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ABOUT THE NFPF

Exhibition Reel of Two Color Film (ca. 1929)

An experimental color short in Brewster Color, preserved by George Eastman House and presented on the More Treasures DVD set.

2014 AVANT-GARDE MASTERS GRANTS AWARDED
The Books of Ed Ruscha Among 10 Films Slated for Preservation

Contact: Rebecca Payne Collins (415-392-7291, payne@filmpreservation.org)

San Francisco, CA (October 14, 2014)—The Books of Ed Ruscha, a tongue in cheek “portrait” of his own art by California artist Ed Ruscha, along with works by four other filmmakers will be saved through the 2014 Avant-Garde Masters Grants awarded by The Film Foundation and the National Film Preservation Foundation. All told, 10 films will be preserved and made available through the 2014 grants.

"Ed Ruscha is world-renowned for his painting, photography, printmaking and artist books. Less known are his films. Now thanks to an Avant-Garde Masters grant to preserve his 1969 film The Books of Ed Ruscha, that is about to change,” said Jan-Christopher Horak, Director of the UCLA Film & Television Archive where the preservation work will take place. “Featuring Ruscha’s boyhood friend, musician Mason Williams, the film takes a delightfully wry look at Ruscha’s photographic books. We look forward to sharing this exciting aspect of Ruscha’s career with the public.”

Also green-lighted for preservation are Globe (1971) by Ken Jacobs (Anthology Film Archives); FF (1986), Tr’cheot’my P’sy (1988), A Legend of Parts (1988), and Conscious (1993) by Julie Murray (Bard College); Tommy Turner’s Simonland (1984) and Rat Trap (1985), his collaboration with Tessa Hughes-Freeland (New York University); and Shirley Clarke’s Butterfly (1967, made with Wendy Clarke) and 24 Frames Per Second (1977) (Wisconsin Center for Film and Theater Research).  Click here for a descriptive list.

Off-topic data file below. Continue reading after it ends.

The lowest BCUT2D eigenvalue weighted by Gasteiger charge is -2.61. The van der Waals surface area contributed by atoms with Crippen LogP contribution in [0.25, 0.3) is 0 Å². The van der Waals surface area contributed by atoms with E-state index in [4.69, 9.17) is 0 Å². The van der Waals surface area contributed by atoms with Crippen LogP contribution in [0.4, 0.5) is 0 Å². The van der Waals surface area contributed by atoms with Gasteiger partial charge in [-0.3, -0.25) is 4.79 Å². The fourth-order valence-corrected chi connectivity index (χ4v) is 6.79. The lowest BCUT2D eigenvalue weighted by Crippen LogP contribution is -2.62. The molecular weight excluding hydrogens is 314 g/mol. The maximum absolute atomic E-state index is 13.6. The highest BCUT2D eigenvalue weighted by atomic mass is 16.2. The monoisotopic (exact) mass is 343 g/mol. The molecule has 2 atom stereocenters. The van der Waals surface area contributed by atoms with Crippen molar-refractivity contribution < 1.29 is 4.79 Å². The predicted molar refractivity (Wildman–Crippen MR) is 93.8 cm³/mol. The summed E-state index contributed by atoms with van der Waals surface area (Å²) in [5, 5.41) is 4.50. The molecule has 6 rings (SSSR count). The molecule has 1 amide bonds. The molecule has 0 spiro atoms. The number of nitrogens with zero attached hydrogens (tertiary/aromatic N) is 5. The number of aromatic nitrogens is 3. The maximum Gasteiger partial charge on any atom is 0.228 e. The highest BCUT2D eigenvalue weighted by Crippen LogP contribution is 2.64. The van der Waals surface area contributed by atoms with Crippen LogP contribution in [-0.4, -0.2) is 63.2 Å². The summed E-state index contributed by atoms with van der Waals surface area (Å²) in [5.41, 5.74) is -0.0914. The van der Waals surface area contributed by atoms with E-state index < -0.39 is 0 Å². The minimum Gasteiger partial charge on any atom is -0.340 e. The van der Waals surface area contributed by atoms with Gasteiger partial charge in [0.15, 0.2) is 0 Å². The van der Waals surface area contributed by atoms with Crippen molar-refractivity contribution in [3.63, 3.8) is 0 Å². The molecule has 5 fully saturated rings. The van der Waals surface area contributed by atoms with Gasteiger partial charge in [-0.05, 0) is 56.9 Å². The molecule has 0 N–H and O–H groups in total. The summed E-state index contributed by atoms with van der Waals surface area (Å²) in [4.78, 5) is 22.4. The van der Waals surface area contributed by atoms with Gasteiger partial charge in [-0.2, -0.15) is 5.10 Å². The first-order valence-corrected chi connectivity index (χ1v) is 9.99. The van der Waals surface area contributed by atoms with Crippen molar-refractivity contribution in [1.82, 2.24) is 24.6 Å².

Now in its twelfth year, the Avant-Garde Masters Grants is the pioneering program funded by The Film Foundation and managed by the NFPF that saves films significant to the development of the avant-garde in America. The grants have preserved works by 58 artists, including Kenneth Anger, Samuel Beckett, Bruce Conner, Joseph Cornell, Oskar Fischinger, Hollis Frampton, Ernie Gehr, George and Mike Kuchar, and Carolee Schneemann. The full roster of projects is available on the NFPF Web site, www.filmpreservation.org.

The National Film Preservation Foundation is the nonprofit organization created by the U.S. Congress to help save America’s film heritage. Founded in 1996, the NFPF has supported film preservation in all 50 states, Puerto Rico, and the District of Columbia and has helped save more than 2,166 films and collections. The NFPF is the charitable affiliate of the National Film Preservation Board of the Library of Congress.

Created in 1990 by Martin Scorsese, The Film Foundation protects and preserves motion picture history. By working in partnership with archives and studios, the foundation has helped save over 620 films and programs these restorations throughout the world. The Film Foundation's World Cinema Project has restored films from 16 different countries representing the rich diversity of films from underrepresented regions. The foundation's free educational curriculum, The Story of Movies, teaches young people -- over 9 million to date -- about film language and history. Joining Scorsese on the board of directors are Woody Allen, Paul Thomas Anderson, Wes Anderson, Francis Ford Coppola, Clint Eastwood, Curtis Hanson, Peter Jackson, Ang Lee, George Lucas, Alexander Payne, Robert Redford, and Steven Spielberg. The Film Foundation is aligned with the Directors Guild of America.

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